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Synopsis: An Essay on the Principle of Population by Thomas Robert Malthus (1766-1834) is one of the most influential and controversial books in the history of social and economic thought. First published anonymously in 1798, and the result of a discussion with his father on the perfectibility of society, it was originally intended as a response to ideas developed in Godwin's Enquirer and Political Justice. The essay is based around Malthus's famous principle of population: that as population increases geometrically, pressure is placed on the earth's agricultural resources, which can only increase at an arithmetic rate; hence Malthus's prediction of mass starvation. His argument further maintained that population is prevented from increasing beyond the food supply by positive (war, famine and pestilence) and preventive (abortions, infanticides and birth control) checks. The principle was and remains one of the most widely debated of modern economic theories.
These volumes reveal all the major and minor changes Malthus made in the Essay in the twenty-eight years that separate the appearance of the first and sixth editions. Considered cumulatively, these reworkings show the progression and modification of Malthus's thinking in the light of the hostile criticism and lively debate it provoked.
The impact of Malthus's book was tremendously far-reaching. Darwin and Wallace acknowledged Malthus as the source of the idea of 'the struggle for existence'; Marx, Engels, Paley, Darwin, Wallace, Keynes and Ricardo were all influenced by Malthus. No other book in the history of economic thought has caused as heated and lasting a debate as the Essay. These editions are an indispensible resource for scholars of social, economic and political theory.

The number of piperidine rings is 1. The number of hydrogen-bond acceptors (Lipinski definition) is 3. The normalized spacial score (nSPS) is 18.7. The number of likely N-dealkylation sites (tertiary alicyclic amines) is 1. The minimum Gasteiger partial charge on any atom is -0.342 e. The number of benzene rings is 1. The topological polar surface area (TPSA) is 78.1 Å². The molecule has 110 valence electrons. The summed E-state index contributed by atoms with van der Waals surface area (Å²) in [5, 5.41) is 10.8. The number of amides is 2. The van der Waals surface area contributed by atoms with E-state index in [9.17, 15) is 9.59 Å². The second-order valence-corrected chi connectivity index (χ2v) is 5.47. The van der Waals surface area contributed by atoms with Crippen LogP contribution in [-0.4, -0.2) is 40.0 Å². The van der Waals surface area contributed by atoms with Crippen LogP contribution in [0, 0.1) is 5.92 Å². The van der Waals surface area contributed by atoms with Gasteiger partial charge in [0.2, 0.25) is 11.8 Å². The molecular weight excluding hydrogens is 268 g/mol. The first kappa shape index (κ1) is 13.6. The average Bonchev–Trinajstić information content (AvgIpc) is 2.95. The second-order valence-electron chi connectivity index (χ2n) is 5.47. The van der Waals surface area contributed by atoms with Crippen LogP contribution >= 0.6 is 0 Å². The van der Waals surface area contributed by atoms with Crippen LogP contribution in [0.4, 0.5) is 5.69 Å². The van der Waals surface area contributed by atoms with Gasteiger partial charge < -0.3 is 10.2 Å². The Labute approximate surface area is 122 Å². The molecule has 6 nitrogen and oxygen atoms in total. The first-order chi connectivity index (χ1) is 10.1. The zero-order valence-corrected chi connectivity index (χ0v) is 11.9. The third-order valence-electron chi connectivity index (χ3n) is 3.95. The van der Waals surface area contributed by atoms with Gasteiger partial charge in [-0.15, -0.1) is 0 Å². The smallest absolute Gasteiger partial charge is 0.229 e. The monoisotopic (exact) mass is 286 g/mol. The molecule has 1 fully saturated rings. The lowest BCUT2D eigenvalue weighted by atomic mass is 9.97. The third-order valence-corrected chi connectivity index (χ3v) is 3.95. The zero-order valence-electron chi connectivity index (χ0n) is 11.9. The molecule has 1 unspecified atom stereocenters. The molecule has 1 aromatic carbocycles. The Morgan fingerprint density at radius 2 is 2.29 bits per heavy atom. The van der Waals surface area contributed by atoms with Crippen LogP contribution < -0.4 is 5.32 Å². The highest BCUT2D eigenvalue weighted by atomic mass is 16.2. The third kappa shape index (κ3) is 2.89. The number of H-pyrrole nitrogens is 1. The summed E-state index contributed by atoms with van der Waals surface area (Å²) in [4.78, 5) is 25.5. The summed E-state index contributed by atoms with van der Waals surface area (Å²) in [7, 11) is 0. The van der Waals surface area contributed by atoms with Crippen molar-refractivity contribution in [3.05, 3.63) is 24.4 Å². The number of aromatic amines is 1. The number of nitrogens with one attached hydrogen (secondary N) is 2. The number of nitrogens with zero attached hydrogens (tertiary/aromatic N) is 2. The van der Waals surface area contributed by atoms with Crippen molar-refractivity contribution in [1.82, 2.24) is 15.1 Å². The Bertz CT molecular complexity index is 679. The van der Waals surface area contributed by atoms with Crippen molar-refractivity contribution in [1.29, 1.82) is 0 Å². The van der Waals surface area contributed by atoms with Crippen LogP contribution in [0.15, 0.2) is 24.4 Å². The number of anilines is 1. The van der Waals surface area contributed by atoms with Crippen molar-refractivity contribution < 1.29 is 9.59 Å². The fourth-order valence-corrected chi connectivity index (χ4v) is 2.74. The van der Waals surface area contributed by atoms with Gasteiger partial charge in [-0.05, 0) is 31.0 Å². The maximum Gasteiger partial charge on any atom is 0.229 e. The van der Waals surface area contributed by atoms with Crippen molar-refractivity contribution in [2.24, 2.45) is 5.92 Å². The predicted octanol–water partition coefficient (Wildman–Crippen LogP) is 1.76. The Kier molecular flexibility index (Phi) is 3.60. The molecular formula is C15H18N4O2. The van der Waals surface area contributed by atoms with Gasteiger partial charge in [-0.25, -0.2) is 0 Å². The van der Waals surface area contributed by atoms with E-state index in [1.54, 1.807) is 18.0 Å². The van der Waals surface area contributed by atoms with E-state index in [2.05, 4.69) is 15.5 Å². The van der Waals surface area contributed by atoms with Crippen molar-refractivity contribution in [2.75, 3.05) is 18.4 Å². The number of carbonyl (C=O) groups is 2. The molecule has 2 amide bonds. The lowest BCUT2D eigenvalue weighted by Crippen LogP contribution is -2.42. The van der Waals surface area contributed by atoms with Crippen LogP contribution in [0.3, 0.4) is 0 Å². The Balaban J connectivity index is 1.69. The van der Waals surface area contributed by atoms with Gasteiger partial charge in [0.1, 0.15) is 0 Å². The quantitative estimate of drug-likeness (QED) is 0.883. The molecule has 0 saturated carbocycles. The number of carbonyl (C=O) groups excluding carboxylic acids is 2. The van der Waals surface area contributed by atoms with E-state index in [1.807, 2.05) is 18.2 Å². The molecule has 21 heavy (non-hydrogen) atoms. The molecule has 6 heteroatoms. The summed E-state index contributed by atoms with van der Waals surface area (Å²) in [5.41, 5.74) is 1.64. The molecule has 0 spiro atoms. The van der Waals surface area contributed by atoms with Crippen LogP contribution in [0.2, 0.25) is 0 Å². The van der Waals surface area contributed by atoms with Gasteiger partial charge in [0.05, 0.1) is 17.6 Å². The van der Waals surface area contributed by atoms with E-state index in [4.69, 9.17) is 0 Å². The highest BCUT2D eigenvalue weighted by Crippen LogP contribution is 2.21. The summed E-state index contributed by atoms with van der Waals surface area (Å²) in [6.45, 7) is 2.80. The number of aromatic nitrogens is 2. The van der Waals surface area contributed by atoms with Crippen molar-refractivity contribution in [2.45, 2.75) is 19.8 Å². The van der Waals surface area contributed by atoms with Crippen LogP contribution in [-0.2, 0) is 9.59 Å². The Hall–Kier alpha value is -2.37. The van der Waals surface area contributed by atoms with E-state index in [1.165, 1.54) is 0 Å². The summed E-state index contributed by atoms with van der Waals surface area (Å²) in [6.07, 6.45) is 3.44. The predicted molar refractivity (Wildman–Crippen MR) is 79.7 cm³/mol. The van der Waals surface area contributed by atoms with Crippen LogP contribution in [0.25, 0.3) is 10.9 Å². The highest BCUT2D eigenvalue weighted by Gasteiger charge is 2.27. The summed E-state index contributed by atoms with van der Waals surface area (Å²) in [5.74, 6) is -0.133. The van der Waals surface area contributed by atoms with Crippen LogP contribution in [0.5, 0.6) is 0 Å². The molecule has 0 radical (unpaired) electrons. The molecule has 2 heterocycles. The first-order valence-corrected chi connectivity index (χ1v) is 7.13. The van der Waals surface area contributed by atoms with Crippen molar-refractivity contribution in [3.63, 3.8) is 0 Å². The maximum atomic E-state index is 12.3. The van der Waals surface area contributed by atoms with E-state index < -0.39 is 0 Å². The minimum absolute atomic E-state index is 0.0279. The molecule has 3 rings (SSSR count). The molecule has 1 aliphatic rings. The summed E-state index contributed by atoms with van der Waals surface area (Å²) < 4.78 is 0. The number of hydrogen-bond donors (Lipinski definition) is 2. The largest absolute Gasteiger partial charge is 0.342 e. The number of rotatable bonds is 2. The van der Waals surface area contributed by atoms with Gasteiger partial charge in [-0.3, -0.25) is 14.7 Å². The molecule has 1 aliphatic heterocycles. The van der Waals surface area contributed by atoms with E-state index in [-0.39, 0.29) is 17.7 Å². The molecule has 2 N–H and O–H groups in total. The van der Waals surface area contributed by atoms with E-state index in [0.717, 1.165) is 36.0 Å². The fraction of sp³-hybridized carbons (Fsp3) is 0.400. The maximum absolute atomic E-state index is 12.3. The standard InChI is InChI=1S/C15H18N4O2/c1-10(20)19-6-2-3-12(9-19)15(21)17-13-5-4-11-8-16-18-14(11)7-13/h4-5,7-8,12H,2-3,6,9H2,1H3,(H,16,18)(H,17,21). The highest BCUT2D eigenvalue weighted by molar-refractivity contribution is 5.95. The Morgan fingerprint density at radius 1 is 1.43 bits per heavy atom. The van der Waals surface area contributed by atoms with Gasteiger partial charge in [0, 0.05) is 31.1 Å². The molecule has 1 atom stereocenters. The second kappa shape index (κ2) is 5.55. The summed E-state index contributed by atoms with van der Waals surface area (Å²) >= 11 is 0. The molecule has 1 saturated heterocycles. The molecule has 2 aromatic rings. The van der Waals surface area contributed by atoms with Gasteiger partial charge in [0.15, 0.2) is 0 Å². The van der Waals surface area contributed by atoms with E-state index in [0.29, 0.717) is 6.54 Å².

Published anonymously, the scope of the first edition of the Essay was primarily to attack the writings of Godwin and Condorcet. Malthus outlines his famous principal, 'Malthus's law', that population increases at a greater rate than the means of subsistence. This principle was, and still is, one of the most widely debated of economic theories. The work was greeted with considerable excitement and great controversy.
Title: An Essay on the Principle of Population (1st...
Publisher: Thoemmes Continuum
Publication Date: 1999
Book Condition: Good
Book Description Condition: Good. Seller Inventory # 4JRHI60008UQ